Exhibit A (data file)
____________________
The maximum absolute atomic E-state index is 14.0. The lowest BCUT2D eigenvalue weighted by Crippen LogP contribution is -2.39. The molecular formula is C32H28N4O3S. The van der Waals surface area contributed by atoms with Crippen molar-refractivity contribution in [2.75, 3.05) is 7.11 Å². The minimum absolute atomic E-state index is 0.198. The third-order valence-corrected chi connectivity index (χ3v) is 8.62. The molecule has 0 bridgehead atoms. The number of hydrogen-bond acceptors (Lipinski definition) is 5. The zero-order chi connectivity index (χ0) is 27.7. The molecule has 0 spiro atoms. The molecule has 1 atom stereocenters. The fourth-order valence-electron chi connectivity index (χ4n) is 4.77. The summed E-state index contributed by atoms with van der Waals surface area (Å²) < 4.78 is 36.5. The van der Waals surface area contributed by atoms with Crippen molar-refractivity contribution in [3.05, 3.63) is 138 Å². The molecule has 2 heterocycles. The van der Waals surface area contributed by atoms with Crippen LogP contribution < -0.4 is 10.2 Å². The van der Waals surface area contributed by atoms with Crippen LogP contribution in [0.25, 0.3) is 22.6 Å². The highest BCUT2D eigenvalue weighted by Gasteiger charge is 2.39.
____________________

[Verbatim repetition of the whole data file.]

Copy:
The maximum absolute atomic E-state index is 14.0. The lowest BCUT2D eigenvalue weighted by Crippen LogP contribution is -2.39. The molecular formula is C32H28N4O3S. The van der Waals surface area contributed by atoms with Crippen molar-refractivity contribution in [2.75, 3.05) is 7.11 Å². The minimum absolute atomic E-state index is 0.198. The third-order valence-corrected chi connectivity index (χ3v) is 8.62. The molecule has 0 bridgehead atoms. The number of hydrogen-bond acceptors (Lipinski definition) is 5. The zero-order chi connectivity index (χ0) is 27.7. The molecule has 0 spiro atoms. The molecule has 1 atom stereocenters. The fourth-order valence-electron chi connectivity index (χ4n) is 4.77. The summed E-state index contributed by atoms with van der Waals surface area (Å²) < 4.78 is 36.5. The van der Waals surface area contributed by atoms with Crippen molar-refractivity contribution in [3.05, 3.63) is 138 Å². The molecule has 2 heterocycles. The van der Waals surface area contributed by atoms with Crippen LogP contribution < -0.4 is 10.2 Å². The van der Waals surface area contributed by atoms with Crippen LogP contribution in [0.25, 0.3) is 22.6 Å². The highest BCUT2D eigenvalue weighted by Gasteiger charge is 2.39.